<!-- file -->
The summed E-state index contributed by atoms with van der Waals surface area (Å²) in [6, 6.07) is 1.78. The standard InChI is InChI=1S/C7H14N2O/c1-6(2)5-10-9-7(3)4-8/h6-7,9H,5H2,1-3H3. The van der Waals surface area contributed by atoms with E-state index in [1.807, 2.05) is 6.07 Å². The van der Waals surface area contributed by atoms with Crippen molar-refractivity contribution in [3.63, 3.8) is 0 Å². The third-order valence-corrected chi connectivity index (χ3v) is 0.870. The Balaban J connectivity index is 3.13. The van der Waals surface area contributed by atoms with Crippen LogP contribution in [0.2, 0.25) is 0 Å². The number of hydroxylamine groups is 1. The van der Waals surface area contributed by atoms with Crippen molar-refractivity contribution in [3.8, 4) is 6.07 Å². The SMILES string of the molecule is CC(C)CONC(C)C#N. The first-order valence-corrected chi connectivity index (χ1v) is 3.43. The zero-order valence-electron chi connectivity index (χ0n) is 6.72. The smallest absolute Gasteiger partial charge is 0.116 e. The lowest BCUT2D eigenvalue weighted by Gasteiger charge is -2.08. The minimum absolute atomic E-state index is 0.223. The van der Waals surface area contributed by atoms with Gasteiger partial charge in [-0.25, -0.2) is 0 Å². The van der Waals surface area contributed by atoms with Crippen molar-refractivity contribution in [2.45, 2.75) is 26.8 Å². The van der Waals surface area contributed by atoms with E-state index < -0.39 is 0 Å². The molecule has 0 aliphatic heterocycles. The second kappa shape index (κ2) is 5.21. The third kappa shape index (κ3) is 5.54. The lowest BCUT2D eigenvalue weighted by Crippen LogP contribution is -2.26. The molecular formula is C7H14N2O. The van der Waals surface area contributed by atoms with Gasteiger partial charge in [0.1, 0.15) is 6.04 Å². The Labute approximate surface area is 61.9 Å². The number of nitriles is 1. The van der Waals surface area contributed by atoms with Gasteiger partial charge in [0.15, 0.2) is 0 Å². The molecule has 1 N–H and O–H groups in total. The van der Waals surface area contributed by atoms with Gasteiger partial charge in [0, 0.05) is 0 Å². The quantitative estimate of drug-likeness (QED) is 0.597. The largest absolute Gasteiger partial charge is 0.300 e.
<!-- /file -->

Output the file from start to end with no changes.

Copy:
The summed E-state index contributed by atoms with van der Waals surface area (Å²) in [6, 6.07) is 1.78. The standard InChI is InChI=1S/C7H14N2O/c1-6(2)5-10-9-7(3)4-8/h6-7,9H,5H2,1-3H3. The van der Waals surface area contributed by atoms with E-state index in [1.807, 2.05) is 6.07 Å². The van der Waals surface area contributed by atoms with Crippen molar-refractivity contribution in [3.63, 3.8) is 0 Å². The third-order valence-corrected chi connectivity index (χ3v) is 0.870. The Balaban J connectivity index is 3.13. The van der Waals surface area contributed by atoms with Crippen LogP contribution in [0.2, 0.25) is 0 Å². The number of hydroxylamine groups is 1. The van der Waals surface area contributed by atoms with Crippen molar-refractivity contribution in [3.8, 4) is 6.07 Å². The SMILES string of the molecule is CC(C)CONC(C)C#N. The first-order valence-corrected chi connectivity index (χ1v) is 3.43. The zero-order valence-electron chi connectivity index (χ0n) is 6.72. The smallest absolute Gasteiger partial charge is 0.116 e. The lowest BCUT2D eigenvalue weighted by Gasteiger charge is -2.08. The minimum absolute atomic E-state index is 0.223. The van der Waals surface area contributed by atoms with Gasteiger partial charge in [-0.25, -0.2) is 0 Å². The van der Waals surface area contributed by atoms with Crippen molar-refractivity contribution in [2.45, 2.75) is 26.8 Å². The van der Waals surface area contributed by atoms with E-state index < -0.39 is 0 Å². The molecule has 0 aliphatic heterocycles. The second kappa shape index (κ2) is 5.21. The third kappa shape index (κ3) is 5.54. The lowest BCUT2D eigenvalue weighted by Crippen LogP contribution is -2.26. The molecular formula is C7H14N2O. The van der Waals surface area contributed by atoms with Gasteiger partial charge in [0.1, 0.15) is 6.04 Å². The Labute approximate surface area is 61.9 Å². The number of nitriles is 1. The van der Waals surface area contributed by atoms with Gasteiger partial charge in [0.15, 0.2) is 0 Å². The molecule has 1 N–H and O–H groups in total. The van der Waals surface area contributed by atoms with Gasteiger partial charge in [0, 0.05) is 0 Å². The quantitative estimate of drug-likeness (QED) is 0.597. The largest absolute Gasteiger partial charge is 0.300 e.